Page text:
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Pages in category "Fordham, Bronx"
The following 19 pages are in this category, out of 19 total, this list may not reflect recent changes (learn more).
|Wikimedia Commons has media related to Fordham, Bronx.|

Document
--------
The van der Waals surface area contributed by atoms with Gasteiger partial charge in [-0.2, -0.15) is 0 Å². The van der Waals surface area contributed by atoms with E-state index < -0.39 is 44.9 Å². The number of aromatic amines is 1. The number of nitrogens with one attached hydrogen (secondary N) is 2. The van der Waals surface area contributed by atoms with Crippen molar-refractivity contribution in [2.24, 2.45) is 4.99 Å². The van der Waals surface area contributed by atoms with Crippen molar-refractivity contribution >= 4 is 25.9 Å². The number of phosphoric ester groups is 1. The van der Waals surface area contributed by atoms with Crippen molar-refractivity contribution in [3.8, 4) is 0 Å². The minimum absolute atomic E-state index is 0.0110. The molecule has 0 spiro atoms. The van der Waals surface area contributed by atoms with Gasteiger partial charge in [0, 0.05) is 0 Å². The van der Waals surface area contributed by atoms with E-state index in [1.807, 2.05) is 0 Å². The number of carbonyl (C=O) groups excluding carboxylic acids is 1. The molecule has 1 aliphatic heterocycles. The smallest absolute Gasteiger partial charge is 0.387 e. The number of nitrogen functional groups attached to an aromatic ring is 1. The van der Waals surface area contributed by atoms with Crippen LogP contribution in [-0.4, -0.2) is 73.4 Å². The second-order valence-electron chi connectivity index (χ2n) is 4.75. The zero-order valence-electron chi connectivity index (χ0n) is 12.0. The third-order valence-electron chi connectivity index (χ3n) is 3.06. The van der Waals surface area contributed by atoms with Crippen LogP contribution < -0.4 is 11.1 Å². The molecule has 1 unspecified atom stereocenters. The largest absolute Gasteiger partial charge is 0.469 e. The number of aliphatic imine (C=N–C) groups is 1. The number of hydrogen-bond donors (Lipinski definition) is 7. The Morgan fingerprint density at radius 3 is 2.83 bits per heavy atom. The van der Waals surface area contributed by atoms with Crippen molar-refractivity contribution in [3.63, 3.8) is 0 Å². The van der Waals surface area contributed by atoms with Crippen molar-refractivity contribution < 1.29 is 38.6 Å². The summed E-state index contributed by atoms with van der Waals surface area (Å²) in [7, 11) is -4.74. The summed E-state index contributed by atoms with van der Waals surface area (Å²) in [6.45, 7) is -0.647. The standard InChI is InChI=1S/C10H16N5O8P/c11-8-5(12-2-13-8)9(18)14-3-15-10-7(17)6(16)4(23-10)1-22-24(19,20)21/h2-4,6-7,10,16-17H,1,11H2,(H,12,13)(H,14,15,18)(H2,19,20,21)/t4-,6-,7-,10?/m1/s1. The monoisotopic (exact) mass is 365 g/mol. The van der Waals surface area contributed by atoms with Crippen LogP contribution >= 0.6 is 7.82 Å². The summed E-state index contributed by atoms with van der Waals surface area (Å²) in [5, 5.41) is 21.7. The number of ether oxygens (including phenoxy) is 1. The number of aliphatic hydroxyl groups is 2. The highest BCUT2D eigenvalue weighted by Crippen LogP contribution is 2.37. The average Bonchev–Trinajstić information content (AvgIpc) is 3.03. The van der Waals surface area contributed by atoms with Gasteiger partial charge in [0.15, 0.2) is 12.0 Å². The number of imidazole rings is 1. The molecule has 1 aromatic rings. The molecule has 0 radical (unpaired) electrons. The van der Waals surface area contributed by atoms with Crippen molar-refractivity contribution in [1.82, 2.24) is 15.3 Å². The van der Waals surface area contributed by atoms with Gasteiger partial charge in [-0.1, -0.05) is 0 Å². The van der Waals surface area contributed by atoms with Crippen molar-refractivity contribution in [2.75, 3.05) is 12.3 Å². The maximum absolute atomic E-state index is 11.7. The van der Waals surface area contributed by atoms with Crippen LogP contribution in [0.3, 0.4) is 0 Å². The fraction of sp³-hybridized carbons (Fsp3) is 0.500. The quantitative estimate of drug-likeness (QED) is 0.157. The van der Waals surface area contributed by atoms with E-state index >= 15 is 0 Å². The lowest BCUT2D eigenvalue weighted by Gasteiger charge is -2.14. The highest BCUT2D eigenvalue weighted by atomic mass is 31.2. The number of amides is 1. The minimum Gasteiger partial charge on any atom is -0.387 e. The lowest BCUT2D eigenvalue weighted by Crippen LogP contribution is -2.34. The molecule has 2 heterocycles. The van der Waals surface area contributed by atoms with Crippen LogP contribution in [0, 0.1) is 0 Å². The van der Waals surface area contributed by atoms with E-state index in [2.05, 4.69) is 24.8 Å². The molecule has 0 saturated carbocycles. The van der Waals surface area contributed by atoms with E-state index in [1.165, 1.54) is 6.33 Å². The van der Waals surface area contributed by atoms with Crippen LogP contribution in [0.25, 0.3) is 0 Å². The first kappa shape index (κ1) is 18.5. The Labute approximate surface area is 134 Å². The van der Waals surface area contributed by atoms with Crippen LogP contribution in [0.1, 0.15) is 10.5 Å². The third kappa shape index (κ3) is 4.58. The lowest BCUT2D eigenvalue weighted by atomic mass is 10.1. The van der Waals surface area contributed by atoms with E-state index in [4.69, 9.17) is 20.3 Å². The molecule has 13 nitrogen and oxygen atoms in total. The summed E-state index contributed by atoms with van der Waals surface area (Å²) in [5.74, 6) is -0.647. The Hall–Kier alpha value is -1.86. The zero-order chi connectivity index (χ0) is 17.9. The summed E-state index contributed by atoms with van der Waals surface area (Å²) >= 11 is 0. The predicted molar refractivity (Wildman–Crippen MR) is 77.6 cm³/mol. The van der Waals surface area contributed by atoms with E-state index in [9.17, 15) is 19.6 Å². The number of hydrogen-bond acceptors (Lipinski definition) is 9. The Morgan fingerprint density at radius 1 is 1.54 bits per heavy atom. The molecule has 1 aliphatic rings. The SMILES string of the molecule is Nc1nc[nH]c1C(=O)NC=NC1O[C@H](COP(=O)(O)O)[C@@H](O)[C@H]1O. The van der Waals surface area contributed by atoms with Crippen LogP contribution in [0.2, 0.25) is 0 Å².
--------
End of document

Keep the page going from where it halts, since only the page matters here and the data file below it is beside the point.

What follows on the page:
The following 19 pages are in this category, out of 19 total, this list may not reflect recent changes (learn more).